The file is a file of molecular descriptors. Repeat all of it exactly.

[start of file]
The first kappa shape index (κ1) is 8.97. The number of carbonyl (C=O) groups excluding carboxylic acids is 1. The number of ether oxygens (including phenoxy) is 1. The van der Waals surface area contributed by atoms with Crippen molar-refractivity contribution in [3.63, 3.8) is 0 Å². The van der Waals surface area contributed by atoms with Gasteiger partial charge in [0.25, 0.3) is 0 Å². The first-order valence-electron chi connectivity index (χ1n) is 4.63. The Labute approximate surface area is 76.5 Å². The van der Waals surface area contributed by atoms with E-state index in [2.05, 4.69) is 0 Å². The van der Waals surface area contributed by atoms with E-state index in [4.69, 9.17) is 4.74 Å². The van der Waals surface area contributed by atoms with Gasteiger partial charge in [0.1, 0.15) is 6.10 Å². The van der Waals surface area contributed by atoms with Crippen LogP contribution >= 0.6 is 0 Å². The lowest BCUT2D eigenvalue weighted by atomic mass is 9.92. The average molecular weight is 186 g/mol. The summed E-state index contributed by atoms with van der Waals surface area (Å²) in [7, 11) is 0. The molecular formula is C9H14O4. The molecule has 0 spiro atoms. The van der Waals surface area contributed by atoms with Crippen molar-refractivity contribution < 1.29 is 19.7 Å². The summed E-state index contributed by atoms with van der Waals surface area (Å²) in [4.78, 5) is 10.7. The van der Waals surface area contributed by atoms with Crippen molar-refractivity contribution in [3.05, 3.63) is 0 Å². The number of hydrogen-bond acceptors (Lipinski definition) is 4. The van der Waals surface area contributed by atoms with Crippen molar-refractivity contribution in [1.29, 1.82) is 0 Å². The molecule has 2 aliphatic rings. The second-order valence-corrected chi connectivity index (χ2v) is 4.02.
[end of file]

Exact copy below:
The first kappa shape index (κ1) is 8.97. The number of carbonyl (C=O) groups excluding carboxylic acids is 1. The number of ether oxygens (including phenoxy) is 1. The van der Waals surface area contributed by atoms with Crippen molar-refractivity contribution in [3.63, 3.8) is 0 Å². The van der Waals surface area contributed by atoms with Gasteiger partial charge in [0.25, 0.3) is 0 Å². The first-order valence-electron chi connectivity index (χ1n) is 4.63. The Labute approximate surface area is 76.5 Å². The van der Waals surface area contributed by atoms with E-state index in [2.05, 4.69) is 0 Å². The van der Waals surface area contributed by atoms with E-state index in [4.69, 9.17) is 4.74 Å². The van der Waals surface area contributed by atoms with Gasteiger partial charge in [0.1, 0.15) is 6.10 Å². The van der Waals surface area contributed by atoms with Crippen LogP contribution >= 0.6 is 0 Å². The lowest BCUT2D eigenvalue weighted by atomic mass is 9.92. The average molecular weight is 186 g/mol. The summed E-state index contributed by atoms with van der Waals surface area (Å²) in [7, 11) is 0. The molecular formula is C9H14O4. The molecule has 0 spiro atoms. The van der Waals surface area contributed by atoms with Crippen molar-refractivity contribution < 1.29 is 19.7 Å². The summed E-state index contributed by atoms with van der Waals surface area (Å²) in [4.78, 5) is 10.7. The van der Waals surface area contributed by atoms with Crippen molar-refractivity contribution in [3.05, 3.63) is 0 Å². The number of hydrogen-bond acceptors (Lipinski definition) is 4. The van der Waals surface area contributed by atoms with Crippen molar-refractivity contribution in [1.29, 1.82) is 0 Å². The molecule has 2 aliphatic rings. The second-order valence-corrected chi connectivity index (χ2v) is 4.02.